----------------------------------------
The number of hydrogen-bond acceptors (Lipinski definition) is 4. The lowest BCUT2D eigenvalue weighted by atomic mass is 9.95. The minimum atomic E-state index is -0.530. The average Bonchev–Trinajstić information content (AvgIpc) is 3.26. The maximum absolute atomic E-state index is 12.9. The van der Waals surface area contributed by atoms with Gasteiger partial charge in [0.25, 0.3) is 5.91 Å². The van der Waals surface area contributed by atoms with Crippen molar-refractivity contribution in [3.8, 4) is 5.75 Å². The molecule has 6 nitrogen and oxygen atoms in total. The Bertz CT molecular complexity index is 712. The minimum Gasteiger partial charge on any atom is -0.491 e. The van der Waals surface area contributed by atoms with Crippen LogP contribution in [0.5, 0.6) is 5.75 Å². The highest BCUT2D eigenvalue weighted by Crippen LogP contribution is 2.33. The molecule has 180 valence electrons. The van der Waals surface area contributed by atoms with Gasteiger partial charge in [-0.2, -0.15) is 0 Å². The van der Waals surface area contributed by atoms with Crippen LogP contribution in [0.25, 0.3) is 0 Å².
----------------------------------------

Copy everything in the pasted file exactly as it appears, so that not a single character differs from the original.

The number of hydrogen-bond acceptors (Lipinski definition) is 4. The lowest BCUT2D eigenvalue weighted by atomic mass is 9.95. The minimum atomic E-state index is -0.530. The average Bonchev–Trinajstić information content (AvgIpc) is 3.26. The maximum absolute atomic E-state index is 12.9. The van der Waals surface area contributed by atoms with Gasteiger partial charge in [0.25, 0.3) is 5.91 Å². The van der Waals surface area contributed by atoms with Crippen molar-refractivity contribution in [3.8, 4) is 5.75 Å². The molecule has 6 nitrogen and oxygen atoms in total. The Bertz CT molecular complexity index is 712. The minimum Gasteiger partial charge on any atom is -0.491 e. The van der Waals surface area contributed by atoms with Crippen LogP contribution in [0.5, 0.6) is 5.75 Å². The highest BCUT2D eigenvalue weighted by Crippen LogP contribution is 2.33. The molecule has 180 valence electrons. The van der Waals surface area contributed by atoms with Gasteiger partial charge in [-0.2, -0.15) is 0 Å². The van der Waals surface area contributed by atoms with Crippen LogP contribution in [0.25, 0.3) is 0 Å².